Painted by his lieutenant

This portrait of George Washington wearing his blue and yellow military uniform was painted by Charles Wilson Peale. Peale's painting gives some idea of Washington's poise and confidence. He looks every inch the general in command of the Revolutionary War's Continental Army. It is said that the wide ribbon across Washington's vest was worn to identify him to his troops. But once his men saw him, they were not likely to forget him. Six feet, 3 inches tall at a time when people were generally smaller than they are now, he probably towered over nearly everyone. In spite of his size he loved to dance and was an excellent horseman.

Washington's eyes were gray-green and his hair dark brown. He did not wear a wig but bowed to fashion by sometimes powdering his hair and attaching a queue, or short braid, in the back.

Peale, the artist, began to paint when he was 20 years old. He had been apprenticed to a saddlemaker when he was 13 and after seven years was free to do as he pleased. He became an upholsterer, then a silversmith, and turned his lively mind and capable hands to many projects over the years. He decided on painting because he thought he could make a good living for his family with portraits.

Without cameras or television all pictures were done by painting and drawing. Whenever Peale needed money for his natural history museum or for an invention he was working on, he would turn to painting.

Because of his reputation as a portrait painter Peale was invited to Mount Vernon in 1772 to paint the very first portrait of Washington ever done. And he painted many portraits of Washington after that. Peale admired Washington for being a man of few words and for being direct when he did speak. He also admired Washington's great strength, which he observed firsthand at Mount Vernon.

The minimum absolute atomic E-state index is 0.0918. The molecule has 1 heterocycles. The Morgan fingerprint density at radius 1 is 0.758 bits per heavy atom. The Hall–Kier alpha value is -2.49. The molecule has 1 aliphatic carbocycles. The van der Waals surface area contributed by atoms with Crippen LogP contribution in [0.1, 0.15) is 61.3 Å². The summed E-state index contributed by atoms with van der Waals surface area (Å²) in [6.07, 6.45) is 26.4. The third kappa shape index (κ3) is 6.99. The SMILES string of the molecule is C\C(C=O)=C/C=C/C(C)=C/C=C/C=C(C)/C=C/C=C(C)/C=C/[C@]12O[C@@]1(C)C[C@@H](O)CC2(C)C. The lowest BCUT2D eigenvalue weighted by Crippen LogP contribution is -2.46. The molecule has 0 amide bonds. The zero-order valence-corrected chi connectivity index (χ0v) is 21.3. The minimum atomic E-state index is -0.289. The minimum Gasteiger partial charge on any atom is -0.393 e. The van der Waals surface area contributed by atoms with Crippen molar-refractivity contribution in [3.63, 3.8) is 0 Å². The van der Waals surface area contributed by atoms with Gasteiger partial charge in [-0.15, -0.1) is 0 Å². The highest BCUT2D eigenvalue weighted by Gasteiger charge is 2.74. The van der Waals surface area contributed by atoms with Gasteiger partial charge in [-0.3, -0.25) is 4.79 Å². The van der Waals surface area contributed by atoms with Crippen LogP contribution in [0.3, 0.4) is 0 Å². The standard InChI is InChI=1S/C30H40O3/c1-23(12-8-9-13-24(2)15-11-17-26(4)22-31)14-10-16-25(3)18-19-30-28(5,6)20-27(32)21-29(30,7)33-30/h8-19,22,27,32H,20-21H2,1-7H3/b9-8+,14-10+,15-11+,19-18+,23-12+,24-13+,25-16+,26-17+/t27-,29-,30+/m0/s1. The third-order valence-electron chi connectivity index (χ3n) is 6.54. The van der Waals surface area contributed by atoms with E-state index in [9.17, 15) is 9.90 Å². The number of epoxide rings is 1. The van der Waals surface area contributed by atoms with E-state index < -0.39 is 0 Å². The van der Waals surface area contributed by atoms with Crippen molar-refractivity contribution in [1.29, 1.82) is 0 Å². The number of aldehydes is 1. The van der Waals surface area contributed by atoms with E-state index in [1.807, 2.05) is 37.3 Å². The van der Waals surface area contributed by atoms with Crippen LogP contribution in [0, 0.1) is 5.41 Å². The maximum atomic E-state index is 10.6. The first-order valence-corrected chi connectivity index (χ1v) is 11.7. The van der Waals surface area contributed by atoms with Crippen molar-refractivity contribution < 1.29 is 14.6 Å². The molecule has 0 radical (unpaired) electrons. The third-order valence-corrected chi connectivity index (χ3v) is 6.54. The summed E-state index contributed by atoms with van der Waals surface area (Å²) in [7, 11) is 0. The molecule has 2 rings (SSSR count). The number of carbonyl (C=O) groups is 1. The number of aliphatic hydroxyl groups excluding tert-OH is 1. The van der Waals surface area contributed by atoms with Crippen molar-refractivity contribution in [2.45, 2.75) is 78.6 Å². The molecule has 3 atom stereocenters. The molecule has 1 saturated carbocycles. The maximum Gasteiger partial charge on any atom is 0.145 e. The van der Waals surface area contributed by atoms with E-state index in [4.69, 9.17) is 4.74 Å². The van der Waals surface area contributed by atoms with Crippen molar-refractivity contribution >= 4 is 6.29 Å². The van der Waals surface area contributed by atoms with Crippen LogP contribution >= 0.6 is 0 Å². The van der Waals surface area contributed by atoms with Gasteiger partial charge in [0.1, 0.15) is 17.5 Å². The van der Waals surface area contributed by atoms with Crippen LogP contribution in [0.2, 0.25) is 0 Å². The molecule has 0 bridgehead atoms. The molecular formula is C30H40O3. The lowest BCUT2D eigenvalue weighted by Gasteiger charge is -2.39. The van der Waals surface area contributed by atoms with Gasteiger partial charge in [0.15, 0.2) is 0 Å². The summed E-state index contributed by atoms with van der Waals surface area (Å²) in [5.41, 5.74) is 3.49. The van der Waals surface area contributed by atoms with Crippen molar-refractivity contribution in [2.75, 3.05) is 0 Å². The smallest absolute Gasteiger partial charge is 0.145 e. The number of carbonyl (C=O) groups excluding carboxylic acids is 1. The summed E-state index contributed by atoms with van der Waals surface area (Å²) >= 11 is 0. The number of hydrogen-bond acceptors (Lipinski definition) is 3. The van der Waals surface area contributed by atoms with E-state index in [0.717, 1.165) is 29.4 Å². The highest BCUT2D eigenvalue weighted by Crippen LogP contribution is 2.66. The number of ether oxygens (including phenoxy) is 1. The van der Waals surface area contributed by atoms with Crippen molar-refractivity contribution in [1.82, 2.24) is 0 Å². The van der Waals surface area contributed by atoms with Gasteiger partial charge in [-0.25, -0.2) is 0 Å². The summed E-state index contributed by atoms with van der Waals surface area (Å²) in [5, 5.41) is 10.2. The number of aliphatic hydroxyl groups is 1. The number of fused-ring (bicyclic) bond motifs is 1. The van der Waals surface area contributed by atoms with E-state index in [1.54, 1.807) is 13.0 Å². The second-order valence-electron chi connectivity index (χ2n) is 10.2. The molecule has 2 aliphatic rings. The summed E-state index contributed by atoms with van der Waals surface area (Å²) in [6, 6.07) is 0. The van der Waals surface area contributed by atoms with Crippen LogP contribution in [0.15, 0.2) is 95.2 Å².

Peale and several other young men were pitching a heavy iron bar to see who could throw it farthest. Washington appeared and took a turn, pitching the bar way beyond the markers of the astonished younger men. Later Peale served as a lieutenant and then a captain under Washington at the very battles this painting honors.

Washington was not only tall and strong, but also steady and courageous. He took the responsibilities of his private and public life very seriously. He was devoted to the cause of freedom from Great Britain and to the ideals upon which the United States would be founded. A lesser man might have failed during the terrible hardships of the Revolutionary War.

Because of these qualities the people had faith in Washington and elected him to be the first President of our country in 1789. They elected him again for a second term. He was asked to accept a third term but he was weary of public life and wanted to return to his beloved Mount Vernon. But Washington remained a symbol of freedom and democracy to people in the United States and in Europe.

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